Transgender Legal Defense & Education Fund celebrates fifth anniversary
The Transgender Legal Defense & Education Fund raised an estimated $60,000 at their fifth anniversary celebration at the William Bennett Gallery in Soho on Tuesday, May 25.
David Mixner, Laverne Cox from the VH1 reality show "Transform Me" and Jon Hadity, co-chair of the Gay & Lesbian Alliance Against Defamation's board of directors, were among the more than 200 people who attended.
"The benefit felt like the culmination of five years of working on these issues," said TLDEF executive director Michael Silverman. "One of our goals is to spread the gospel of transgender rights, and to look around the room and see all of the transgender and non-transgender people there-bankers, professionals, politicians, community members-all gathered together to support equal rights for transgender people was an amazing feeling for us."
Founded in 2005, TLDEF has represented dozens of people who have suffered discrimination based on their actual or perceived gender identity or expression. These include Zikerria Bellamy, a trans teenager who was told by the manager of an Orlando-area McDonald's "we do not hire faggots" when she applied for a job last July; and Khadijah Farmer, a lesbian who sued a Manhattan restaurant after a male bouncer kicked her and her friends out in 2007 after she used the women's restroom.
Silverman's organization also represented Helena Stone, a 70-year-old trans woman who sued the Metropolitan Transportation Authority after police officers arrested her three times in 2005 and 2006 for using the women's restroom at Grand Central Terminal. TLDEF also worked with the family of Lateisha Green, a trans woman Dwight DeLee shot to death outside a Syracuse, N.Y., house party in Nov. 2008.
The Transgender Health Initiative of New York seeks to improve trans New Yorkers' access to health care, while TLDEF continues to work with those who seek to legally change their name in the five boroughs. Silverman said all of the cases on which TLDEF has worked have the same common denominator.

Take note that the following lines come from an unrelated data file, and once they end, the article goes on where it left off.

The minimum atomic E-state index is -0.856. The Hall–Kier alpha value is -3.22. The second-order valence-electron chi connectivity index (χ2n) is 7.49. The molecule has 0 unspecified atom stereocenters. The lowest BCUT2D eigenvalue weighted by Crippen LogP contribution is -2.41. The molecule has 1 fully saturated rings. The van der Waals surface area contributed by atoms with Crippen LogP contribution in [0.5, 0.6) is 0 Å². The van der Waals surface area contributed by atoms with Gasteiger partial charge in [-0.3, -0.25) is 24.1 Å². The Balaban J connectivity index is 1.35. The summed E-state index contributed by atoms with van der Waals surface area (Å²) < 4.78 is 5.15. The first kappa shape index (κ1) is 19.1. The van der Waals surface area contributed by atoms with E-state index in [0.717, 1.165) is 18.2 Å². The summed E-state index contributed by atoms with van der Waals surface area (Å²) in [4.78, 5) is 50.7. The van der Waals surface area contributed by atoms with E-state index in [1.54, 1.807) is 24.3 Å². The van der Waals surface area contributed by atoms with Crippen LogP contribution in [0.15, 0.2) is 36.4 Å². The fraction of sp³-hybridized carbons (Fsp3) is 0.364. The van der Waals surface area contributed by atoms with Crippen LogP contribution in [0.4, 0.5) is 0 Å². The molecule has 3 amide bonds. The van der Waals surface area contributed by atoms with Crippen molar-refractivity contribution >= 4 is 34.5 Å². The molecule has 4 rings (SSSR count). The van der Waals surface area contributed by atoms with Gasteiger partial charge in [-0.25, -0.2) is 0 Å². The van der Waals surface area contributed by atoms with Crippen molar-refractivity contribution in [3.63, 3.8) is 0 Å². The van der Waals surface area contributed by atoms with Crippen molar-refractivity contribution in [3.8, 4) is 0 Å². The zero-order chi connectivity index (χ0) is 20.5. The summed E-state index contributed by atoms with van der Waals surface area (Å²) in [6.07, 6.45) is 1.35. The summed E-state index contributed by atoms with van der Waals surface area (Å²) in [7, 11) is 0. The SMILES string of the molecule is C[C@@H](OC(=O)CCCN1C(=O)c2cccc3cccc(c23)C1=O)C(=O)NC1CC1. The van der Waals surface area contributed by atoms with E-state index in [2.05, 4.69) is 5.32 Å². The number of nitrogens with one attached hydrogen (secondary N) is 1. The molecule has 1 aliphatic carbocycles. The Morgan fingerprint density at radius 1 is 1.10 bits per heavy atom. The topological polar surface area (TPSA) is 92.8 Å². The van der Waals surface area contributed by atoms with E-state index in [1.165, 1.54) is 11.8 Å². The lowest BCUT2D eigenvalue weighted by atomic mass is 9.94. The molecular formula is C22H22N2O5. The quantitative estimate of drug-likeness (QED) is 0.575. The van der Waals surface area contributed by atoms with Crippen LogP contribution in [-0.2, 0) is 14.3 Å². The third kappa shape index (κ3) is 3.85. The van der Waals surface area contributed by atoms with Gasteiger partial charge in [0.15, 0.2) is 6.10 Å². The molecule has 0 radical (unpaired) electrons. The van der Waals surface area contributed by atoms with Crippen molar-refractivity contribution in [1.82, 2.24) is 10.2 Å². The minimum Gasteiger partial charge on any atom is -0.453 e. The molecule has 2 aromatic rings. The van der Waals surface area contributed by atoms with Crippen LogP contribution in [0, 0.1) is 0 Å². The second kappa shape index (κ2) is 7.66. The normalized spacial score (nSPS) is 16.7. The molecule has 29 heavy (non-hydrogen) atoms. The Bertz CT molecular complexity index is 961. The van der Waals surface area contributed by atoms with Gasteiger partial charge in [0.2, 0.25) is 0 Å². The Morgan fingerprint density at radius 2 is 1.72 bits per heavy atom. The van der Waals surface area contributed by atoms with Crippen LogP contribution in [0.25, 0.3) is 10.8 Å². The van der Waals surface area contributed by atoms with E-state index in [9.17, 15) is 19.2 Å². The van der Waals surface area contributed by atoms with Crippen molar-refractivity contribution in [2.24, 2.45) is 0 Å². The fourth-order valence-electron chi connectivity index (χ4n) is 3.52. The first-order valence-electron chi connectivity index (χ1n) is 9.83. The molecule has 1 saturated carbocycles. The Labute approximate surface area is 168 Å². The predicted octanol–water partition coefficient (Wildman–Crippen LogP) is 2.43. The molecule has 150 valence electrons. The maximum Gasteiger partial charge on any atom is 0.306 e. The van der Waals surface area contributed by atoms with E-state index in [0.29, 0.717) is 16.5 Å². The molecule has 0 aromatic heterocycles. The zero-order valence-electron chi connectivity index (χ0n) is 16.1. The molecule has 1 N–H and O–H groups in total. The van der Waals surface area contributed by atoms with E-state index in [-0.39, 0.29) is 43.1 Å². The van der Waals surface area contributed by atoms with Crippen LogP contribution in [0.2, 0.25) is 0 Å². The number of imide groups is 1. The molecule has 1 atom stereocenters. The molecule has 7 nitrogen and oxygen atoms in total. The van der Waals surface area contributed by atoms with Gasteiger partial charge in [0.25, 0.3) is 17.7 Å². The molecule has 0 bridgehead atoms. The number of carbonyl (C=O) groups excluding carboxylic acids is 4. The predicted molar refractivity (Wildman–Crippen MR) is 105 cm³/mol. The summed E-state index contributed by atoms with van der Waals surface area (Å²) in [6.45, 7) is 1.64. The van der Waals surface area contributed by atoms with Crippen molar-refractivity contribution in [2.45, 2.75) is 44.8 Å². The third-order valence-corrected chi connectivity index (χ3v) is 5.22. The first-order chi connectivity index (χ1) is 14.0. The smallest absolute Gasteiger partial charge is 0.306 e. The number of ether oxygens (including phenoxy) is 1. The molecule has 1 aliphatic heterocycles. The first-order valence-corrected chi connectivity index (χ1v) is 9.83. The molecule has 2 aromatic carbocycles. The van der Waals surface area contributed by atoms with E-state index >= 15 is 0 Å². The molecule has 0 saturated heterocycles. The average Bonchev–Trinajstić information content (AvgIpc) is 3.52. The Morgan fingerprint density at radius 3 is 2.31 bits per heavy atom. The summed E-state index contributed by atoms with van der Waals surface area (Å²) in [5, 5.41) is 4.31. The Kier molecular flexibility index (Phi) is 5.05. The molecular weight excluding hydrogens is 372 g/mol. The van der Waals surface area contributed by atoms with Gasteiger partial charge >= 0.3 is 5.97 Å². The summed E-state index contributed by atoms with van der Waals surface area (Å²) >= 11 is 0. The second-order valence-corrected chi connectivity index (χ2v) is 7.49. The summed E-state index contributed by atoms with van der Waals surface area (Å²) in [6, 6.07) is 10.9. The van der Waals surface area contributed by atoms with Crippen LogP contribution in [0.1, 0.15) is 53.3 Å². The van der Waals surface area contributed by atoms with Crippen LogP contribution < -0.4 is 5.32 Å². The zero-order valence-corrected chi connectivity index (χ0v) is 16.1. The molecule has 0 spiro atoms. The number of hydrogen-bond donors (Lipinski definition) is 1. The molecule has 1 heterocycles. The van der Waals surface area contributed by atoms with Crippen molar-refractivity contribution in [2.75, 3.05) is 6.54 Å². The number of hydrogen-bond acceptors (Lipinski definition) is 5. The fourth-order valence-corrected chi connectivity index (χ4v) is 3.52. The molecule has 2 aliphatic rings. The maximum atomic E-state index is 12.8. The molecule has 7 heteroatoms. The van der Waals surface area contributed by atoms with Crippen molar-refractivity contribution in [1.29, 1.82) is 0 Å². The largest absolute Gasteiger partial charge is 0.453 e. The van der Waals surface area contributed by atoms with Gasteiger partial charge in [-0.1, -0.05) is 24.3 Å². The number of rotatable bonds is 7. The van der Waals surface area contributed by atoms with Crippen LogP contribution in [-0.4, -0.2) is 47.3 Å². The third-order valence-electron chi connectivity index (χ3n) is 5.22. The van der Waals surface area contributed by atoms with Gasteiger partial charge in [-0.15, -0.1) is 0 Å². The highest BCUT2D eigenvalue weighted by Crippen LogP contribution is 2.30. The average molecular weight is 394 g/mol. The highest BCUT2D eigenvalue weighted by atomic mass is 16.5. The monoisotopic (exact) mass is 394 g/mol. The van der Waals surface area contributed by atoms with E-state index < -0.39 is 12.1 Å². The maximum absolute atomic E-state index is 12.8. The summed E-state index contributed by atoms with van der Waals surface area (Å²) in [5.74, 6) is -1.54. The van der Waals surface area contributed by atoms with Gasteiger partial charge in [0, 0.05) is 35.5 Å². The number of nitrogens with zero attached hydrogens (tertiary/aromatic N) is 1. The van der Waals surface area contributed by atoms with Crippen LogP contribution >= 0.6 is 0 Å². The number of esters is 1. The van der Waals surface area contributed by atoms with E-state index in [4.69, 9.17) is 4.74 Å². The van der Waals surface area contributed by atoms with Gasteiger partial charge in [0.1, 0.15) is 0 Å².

"What we see in all of our cases is that people continue to be punished when they transgress gender boundaries," he said. "It doesn't matter if they identify as transgender, gay, lesbian or straight; in our cases, gender non-conformity leads to an adverse reaction."
Silverman added TLDEF "doesn't have to work to dramatize our cases" because "each one of them presents a dramatic case of facts," but he remains optimistic about the prospect of expanded rights to trans people. His organization continues to work with other LGBT groups to lobby Congress to support a trans-inclusive employment non-discrimination bill. And TLDEF was among those that applauded President Obama for signing the federal hate crimes bill into law last October.
Silverman stressed, however, anti-trans discrimination and violence remain serious problems as recent headlines have indicated. He hopes TLDEF will emerge as an even more important resource for trans people as his organization's resources continue to grow: TLDEF currently employs two full-time lawyers and is scheduled to hire another in September.
"We get calls in every state in the country, and sometimes we simply don't have the resources to respond as a small organization," said Silverman. "That continues to change."